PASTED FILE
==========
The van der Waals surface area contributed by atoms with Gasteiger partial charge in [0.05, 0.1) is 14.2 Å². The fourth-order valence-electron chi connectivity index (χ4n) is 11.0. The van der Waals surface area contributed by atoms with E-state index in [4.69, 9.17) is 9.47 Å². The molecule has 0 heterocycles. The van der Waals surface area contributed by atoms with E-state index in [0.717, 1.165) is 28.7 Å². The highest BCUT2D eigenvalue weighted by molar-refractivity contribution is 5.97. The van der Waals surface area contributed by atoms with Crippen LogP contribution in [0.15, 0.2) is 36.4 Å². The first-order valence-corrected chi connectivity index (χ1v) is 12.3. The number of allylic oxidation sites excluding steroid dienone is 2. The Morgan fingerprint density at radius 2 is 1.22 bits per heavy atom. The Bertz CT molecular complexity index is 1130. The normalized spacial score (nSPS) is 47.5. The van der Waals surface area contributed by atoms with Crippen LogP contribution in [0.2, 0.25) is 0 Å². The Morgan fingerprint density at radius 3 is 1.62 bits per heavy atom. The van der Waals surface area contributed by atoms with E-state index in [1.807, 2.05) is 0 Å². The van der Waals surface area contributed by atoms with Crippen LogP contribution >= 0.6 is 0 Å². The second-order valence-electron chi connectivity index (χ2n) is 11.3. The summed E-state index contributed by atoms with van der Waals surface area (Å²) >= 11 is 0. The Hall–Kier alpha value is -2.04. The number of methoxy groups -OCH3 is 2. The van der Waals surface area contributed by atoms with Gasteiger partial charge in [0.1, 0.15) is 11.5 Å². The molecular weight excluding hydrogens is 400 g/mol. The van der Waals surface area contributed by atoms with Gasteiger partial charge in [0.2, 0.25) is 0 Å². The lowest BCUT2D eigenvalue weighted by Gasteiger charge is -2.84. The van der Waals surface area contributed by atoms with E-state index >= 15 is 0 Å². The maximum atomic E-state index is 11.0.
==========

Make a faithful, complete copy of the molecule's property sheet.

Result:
The van der Waals surface area contributed by atoms with Gasteiger partial charge in [0.05, 0.1) is 14.2 Å². The fourth-order valence-electron chi connectivity index (χ4n) is 11.0. The van der Waals surface area contributed by atoms with E-state index in [4.69, 9.17) is 9.47 Å². The molecule has 0 heterocycles. The van der Waals surface area contributed by atoms with E-state index in [0.717, 1.165) is 28.7 Å². The highest BCUT2D eigenvalue weighted by molar-refractivity contribution is 5.97. The van der Waals surface area contributed by atoms with Crippen LogP contribution in [0.15, 0.2) is 36.4 Å². The first-order valence-corrected chi connectivity index (χ1v) is 12.3. The number of allylic oxidation sites excluding steroid dienone is 2. The Morgan fingerprint density at radius 2 is 1.22 bits per heavy atom. The Bertz CT molecular complexity index is 1130. The normalized spacial score (nSPS) is 47.5. The van der Waals surface area contributed by atoms with Crippen LogP contribution in [0.2, 0.25) is 0 Å². The Morgan fingerprint density at radius 3 is 1.62 bits per heavy atom. The van der Waals surface area contributed by atoms with E-state index in [1.807, 2.05) is 0 Å². The van der Waals surface area contributed by atoms with Crippen LogP contribution >= 0.6 is 0 Å². The second-order valence-electron chi connectivity index (χ2n) is 11.3. The summed E-state index contributed by atoms with van der Waals surface area (Å²) >= 11 is 0. The Hall–Kier alpha value is -2.04. The number of methoxy groups -OCH3 is 2. The van der Waals surface area contributed by atoms with Gasteiger partial charge in [0.1, 0.15) is 11.5 Å². The molecular weight excluding hydrogens is 400 g/mol. The van der Waals surface area contributed by atoms with Gasteiger partial charge in [0.2, 0.25) is 0 Å². The lowest BCUT2D eigenvalue weighted by Gasteiger charge is -2.84. The van der Waals surface area contributed by atoms with E-state index >= 15 is 0 Å². The maximum atomic E-state index is 11.0.